Why Were the Students Targets of Violence?
The college students at Ayotzinapa Teachers College may have been targeted on September 26th, when they were taken by police, due to their long tradition of protesting inequities. Ayotzinapa was founded in 1926 and has historically fostered students to be left-wing organizers. Murals on school buildings depict renowned revolutionary figures like Che Guevara and ’70s-era guerrilla leaders Lucio Cabañas and Genaro Vázquez, both Ayotzinapa graduates. Several murals memorialize two students who were killed by police in 2011 during a protest demanding an increase in the school’s enrollment and meal budget.
One of the most common “activities,” as the students call their actions, is commandeering buses. Traveling to observe teachers in rural areas is an essential part of the curricula, but the school has never owned many vehicles or had a budget to rent or acquire them. The students have long secured transportation by heading to nearby bus stations or setting up a highway blockade, boarding a stopped bus, and informing its driver and passengers that the vehicle would be used for “the educational purposes of the Ayotzinapa Teachers College.”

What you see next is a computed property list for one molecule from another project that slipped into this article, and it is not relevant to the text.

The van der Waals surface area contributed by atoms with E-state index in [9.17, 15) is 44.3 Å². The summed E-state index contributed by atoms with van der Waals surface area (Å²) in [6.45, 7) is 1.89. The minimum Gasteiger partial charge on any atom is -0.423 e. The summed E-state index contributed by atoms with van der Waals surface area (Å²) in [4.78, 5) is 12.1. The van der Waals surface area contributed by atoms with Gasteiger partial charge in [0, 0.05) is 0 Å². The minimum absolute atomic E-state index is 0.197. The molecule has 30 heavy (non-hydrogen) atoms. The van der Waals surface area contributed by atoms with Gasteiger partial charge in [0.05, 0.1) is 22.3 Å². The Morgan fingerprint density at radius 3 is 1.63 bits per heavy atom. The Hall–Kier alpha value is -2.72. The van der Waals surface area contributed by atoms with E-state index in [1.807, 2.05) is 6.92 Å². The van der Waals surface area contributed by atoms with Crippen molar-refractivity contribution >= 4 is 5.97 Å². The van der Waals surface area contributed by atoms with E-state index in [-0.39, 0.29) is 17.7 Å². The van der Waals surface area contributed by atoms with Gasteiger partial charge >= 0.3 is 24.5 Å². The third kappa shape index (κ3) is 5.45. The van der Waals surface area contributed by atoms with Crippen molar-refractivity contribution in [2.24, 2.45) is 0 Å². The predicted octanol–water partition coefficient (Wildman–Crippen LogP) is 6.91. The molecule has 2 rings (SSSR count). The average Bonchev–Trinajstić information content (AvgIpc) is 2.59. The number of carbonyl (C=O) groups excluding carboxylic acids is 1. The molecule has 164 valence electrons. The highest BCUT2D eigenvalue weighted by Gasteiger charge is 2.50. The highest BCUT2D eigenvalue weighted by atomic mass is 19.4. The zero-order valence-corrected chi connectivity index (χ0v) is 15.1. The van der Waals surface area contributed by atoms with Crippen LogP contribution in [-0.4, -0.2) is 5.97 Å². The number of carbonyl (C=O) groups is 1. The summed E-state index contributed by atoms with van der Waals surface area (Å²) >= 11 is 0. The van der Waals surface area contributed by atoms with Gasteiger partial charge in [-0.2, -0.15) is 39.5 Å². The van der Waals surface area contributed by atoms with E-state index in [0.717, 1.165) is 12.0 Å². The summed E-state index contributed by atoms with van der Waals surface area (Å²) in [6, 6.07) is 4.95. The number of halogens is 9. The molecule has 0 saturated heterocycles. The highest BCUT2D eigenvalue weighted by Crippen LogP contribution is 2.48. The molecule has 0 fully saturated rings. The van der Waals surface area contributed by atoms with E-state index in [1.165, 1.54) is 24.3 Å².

Government officials decry the students’ actions as outright robbery. The students insist they are not thieves and that they always “reach an agreement” that includes payment. The bus drivers don’t abandon the vehicles; sometimes they camp out at the college, with meals provided, for weeks and occasionally months.
None of these tactics is unique to Ayotzinapa, but what distinguishes them is that they have become integrated into the basic functioning of the school.
Student Activity Center
Figures are in place in the International Student Office inside the Student Activity Center.
Next Stop: Human Performance Center (HPC)
"Remember the 43 Students" continues in the Human Performance (HPC) building, first floor. It is building #4 on the map.